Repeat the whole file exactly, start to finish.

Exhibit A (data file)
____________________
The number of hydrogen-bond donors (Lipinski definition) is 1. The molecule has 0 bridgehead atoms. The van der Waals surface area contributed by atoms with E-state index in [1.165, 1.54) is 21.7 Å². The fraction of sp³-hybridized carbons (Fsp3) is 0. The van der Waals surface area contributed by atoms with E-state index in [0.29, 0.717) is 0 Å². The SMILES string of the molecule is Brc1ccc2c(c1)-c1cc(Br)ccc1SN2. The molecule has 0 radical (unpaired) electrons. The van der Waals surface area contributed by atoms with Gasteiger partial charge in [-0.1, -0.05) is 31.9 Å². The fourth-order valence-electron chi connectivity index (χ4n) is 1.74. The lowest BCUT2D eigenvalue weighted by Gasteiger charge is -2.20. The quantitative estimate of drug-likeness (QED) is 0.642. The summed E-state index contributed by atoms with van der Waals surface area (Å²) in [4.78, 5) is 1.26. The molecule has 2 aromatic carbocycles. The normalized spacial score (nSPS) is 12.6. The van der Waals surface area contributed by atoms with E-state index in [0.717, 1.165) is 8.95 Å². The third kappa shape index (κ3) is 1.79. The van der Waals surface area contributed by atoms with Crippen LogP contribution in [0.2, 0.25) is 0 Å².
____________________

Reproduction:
The number of hydrogen-bond donors (Lipinski definition) is 1. The molecule has 0 bridgehead atoms. The van der Waals surface area contributed by atoms with E-state index in [1.165, 1.54) is 21.7 Å². The fraction of sp³-hybridized carbons (Fsp3) is 0. The van der Waals surface area contributed by atoms with E-state index in [0.29, 0.717) is 0 Å². The SMILES string of the molecule is Brc1ccc2c(c1)-c1cc(Br)ccc1SN2. The molecule has 0 radical (unpaired) electrons. The van der Waals surface area contributed by atoms with Gasteiger partial charge in [-0.1, -0.05) is 31.9 Å². The fourth-order valence-electron chi connectivity index (χ4n) is 1.74. The lowest BCUT2D eigenvalue weighted by Gasteiger charge is -2.20. The quantitative estimate of drug-likeness (QED) is 0.642. The summed E-state index contributed by atoms with van der Waals surface area (Å²) in [4.78, 5) is 1.26. The molecule has 2 aromatic carbocycles. The normalized spacial score (nSPS) is 12.6. The van der Waals surface area contributed by atoms with E-state index in [0.717, 1.165) is 8.95 Å². The third kappa shape index (κ3) is 1.79. The van der Waals surface area contributed by atoms with Crippen LogP contribution in [0.2, 0.25) is 0 Å².